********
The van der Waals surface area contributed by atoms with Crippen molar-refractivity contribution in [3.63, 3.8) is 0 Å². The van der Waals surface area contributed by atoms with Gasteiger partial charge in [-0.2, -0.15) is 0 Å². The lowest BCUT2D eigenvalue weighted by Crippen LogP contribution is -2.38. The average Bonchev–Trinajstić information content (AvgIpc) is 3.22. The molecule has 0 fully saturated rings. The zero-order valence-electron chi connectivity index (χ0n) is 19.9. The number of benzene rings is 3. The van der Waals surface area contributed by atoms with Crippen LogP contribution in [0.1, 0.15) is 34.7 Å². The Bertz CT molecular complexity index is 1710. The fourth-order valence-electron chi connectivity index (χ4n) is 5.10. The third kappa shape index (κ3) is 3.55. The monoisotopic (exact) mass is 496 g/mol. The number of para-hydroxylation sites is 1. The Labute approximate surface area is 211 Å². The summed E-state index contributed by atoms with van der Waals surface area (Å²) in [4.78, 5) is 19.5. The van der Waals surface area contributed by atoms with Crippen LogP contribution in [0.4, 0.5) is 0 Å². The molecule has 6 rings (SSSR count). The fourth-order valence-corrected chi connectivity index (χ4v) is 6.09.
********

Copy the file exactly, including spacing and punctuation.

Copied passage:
The van der Waals surface area contributed by atoms with Crippen molar-refractivity contribution in [3.63, 3.8) is 0 Å². The van der Waals surface area contributed by atoms with Gasteiger partial charge in [-0.2, -0.15) is 0 Å². The lowest BCUT2D eigenvalue weighted by Crippen LogP contribution is -2.38. The average Bonchev–Trinajstić information content (AvgIpc) is 3.22. The molecule has 0 fully saturated rings. The zero-order valence-electron chi connectivity index (χ0n) is 19.9. The number of benzene rings is 3. The van der Waals surface area contributed by atoms with Crippen LogP contribution in [0.1, 0.15) is 34.7 Å². The Bertz CT molecular complexity index is 1710. The fourth-order valence-electron chi connectivity index (χ4n) is 5.10. The third kappa shape index (κ3) is 3.55. The monoisotopic (exact) mass is 496 g/mol. The number of para-hydroxylation sites is 1. The Labute approximate surface area is 211 Å². The summed E-state index contributed by atoms with van der Waals surface area (Å²) in [4.78, 5) is 19.5. The van der Waals surface area contributed by atoms with Crippen LogP contribution in [0.4, 0.5) is 0 Å². The molecule has 6 rings (SSSR count). The fourth-order valence-corrected chi connectivity index (χ4v) is 6.09.